The tests are one type of assessment tool used by professional assessors (along with other tools, such as the interview). The value of a test, or any other tool, is intimately linked to the assessor’s knowledge, skills, and experience.

Delivering the test results

Results of a test would then be gathered and evaluated. Since most of the tests are online-based, they are scored and presented as standardised scores or percentiles. Psychologists seek to take the information gathered from psychometric tests and weave it into a comprehensive and complete picture of the tested person. Recommendations are based on all the assessment results. Psychological assessment is never focused on a single test score or number. Every person has a range of competencies that can be evaluated through several methods. Therefore, test results should not be the only criteria for selecting, promoting, or retaining employees.

A psychologist is there to evaluate the competencies and the limitations of the person and report on them in an objective but helpful manner. A psychological integrated report will note the weaknesses found in testing together with the individual’s strengths. Thus, the assessment goal is to make improvements or predictions (e.g., future job performance) instead of being judged. That kind of step is completely dependent on the assessor’s psychological competence and how much he/she has learned about basic and advanced psychology. Assessments incorporate the analysis and interpretation of data, and they are instrumental in defining and understanding the underlying causes of behavior and uncover subliminal aspects of performance.

Post-test assessment: interview

It is well established that multiple sources of information, including candidate nervousness, training, attitude, and culture, can affect assessments’ objectivity, especially for risk-taking behavior. A candidate’s performance may also be affected by other personal factors such as family-related problems, life-changing situations, emotional difficulties, illness, sexual orientation, recent loss, divorce. Thus, there is a need for test results often to be re-checked by questions regarding how the person attacked and answered the test items. In general, the more complex the variable under investigation is, the less adequate is a single test to come up with representative answers. Therefore, some additional interview questions are necessary to acknowledge any undermining factors that might influence one’s performance.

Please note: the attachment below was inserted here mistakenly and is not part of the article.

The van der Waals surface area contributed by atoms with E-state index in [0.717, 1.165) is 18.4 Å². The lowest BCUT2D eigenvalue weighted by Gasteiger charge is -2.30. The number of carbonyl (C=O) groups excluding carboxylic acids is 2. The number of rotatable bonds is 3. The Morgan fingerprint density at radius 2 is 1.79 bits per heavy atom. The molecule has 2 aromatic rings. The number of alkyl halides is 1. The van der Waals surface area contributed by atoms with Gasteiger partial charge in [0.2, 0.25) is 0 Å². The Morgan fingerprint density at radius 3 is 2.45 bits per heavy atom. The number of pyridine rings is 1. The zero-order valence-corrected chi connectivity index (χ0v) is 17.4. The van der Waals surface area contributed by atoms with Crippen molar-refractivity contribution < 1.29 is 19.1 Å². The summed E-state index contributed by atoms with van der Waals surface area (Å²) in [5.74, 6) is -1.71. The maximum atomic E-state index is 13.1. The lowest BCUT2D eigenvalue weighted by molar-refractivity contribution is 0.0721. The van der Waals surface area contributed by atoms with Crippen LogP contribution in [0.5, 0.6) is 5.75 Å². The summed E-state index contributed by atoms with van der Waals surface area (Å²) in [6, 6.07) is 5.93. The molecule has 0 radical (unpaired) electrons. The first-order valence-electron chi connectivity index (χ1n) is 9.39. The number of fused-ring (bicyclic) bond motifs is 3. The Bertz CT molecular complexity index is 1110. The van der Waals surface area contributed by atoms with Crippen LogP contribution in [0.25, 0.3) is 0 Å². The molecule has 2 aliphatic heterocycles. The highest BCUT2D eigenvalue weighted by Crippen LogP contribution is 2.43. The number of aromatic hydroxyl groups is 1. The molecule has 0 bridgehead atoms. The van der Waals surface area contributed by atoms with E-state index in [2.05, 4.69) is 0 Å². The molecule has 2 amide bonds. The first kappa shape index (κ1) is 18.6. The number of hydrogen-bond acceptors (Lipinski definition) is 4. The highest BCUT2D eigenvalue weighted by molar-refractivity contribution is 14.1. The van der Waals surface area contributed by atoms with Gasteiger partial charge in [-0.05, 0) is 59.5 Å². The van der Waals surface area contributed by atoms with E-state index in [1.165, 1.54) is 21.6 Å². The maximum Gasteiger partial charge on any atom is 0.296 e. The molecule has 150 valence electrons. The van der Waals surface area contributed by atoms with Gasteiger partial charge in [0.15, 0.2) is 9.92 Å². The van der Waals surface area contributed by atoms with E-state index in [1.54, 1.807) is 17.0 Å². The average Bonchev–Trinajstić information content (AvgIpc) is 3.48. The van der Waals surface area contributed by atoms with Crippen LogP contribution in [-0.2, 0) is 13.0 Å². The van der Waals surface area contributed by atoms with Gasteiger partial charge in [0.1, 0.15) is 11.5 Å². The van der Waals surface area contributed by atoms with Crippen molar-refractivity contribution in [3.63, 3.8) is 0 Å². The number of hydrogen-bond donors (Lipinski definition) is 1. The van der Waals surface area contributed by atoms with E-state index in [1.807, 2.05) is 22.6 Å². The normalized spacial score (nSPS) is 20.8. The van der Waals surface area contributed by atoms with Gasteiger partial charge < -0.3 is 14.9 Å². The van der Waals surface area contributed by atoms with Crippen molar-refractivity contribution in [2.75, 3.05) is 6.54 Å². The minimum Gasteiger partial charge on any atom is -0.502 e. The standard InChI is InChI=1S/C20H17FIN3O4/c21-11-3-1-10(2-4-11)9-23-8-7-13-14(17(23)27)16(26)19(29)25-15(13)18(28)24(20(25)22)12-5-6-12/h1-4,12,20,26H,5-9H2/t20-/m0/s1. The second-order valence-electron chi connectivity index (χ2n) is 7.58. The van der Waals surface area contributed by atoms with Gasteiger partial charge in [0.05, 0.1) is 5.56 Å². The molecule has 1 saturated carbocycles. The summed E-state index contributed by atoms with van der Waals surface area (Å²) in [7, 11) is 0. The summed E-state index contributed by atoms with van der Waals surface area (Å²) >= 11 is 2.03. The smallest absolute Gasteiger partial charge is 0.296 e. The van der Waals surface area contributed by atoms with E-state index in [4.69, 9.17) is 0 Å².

Tackle through training courses

Apart from an in-depth understanding of the factors and forces producing the status quo, assessment conceptualization also includes another step. The second step reflects an implicit or explicit model of change. Here, the assessor and the company must come to grips with just how the factors and forces operating in a particular venue can be modified in such a way as to bring about changes or desired outcomes.

An action plan with Specific, Measurable, Actionable, Realistic, and Time-bound (SMART) objectives might be developed, showing exactly how the investment in the assessment and associated improvements will return. Training courses have been well recognized in the industrial setting in the last decades.

Follow up test

After training, it is important to reassess candidates to see if their performance has been improved and if the training has been helpful. In the cases where a company wants to assess knowledge, learning objectives must be clear. A re-test should match those objectives to allow effective determination of whether employees have met those learning objectives. The re-test procedure can also be seen as a reflective process of the course/training. It is one of the most efficient ways to cement the knowledge, identify gaps in training, and identify the barrier(s) to a strong learning transfer. They can also be used to make recommendations for further development in areas of weakness. When it deems necessary, a candidate might be obliged by his company to re-take the training/course if the test results are not aligned with the company’s standards.